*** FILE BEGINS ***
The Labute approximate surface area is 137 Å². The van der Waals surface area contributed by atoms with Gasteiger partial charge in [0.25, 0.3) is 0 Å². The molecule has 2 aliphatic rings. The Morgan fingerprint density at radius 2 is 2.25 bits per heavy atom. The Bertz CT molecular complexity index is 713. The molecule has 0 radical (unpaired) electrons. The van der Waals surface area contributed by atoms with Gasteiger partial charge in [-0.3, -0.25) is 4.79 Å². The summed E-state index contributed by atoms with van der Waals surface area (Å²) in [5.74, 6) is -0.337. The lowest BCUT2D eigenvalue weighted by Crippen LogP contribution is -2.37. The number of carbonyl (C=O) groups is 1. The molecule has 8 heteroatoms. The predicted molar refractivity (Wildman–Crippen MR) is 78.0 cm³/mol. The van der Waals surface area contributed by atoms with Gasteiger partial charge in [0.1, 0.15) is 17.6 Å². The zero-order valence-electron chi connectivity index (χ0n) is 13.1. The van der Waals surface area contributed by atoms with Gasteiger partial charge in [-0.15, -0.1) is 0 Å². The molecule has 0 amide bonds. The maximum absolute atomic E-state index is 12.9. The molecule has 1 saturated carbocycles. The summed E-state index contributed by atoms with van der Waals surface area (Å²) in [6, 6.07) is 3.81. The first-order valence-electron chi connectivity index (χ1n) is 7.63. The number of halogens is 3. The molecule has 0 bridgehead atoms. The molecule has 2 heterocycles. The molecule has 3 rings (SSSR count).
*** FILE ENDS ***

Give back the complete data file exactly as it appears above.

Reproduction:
The Labute approximate surface area is 137 Å². The van der Waals surface area contributed by atoms with Gasteiger partial charge in [0.25, 0.3) is 0 Å². The molecule has 2 aliphatic rings. The Morgan fingerprint density at radius 2 is 2.25 bits per heavy atom. The Bertz CT molecular complexity index is 713. The molecule has 0 radical (unpaired) electrons. The van der Waals surface area contributed by atoms with Gasteiger partial charge in [-0.3, -0.25) is 4.79 Å². The summed E-state index contributed by atoms with van der Waals surface area (Å²) in [5.74, 6) is -0.337. The lowest BCUT2D eigenvalue weighted by Crippen LogP contribution is -2.37. The number of carbonyl (C=O) groups is 1. The molecule has 8 heteroatoms. The predicted molar refractivity (Wildman–Crippen MR) is 78.0 cm³/mol. The van der Waals surface area contributed by atoms with Gasteiger partial charge in [0.1, 0.15) is 17.6 Å². The zero-order valence-electron chi connectivity index (χ0n) is 13.1. The van der Waals surface area contributed by atoms with Gasteiger partial charge in [-0.15, -0.1) is 0 Å². The molecule has 0 amide bonds. The maximum absolute atomic E-state index is 12.9. The molecule has 1 saturated carbocycles. The summed E-state index contributed by atoms with van der Waals surface area (Å²) in [6, 6.07) is 3.81. The first-order valence-electron chi connectivity index (χ1n) is 7.63. The number of halogens is 3. The molecule has 0 bridgehead atoms. The molecule has 2 heterocycles. The molecule has 3 rings (SSSR count).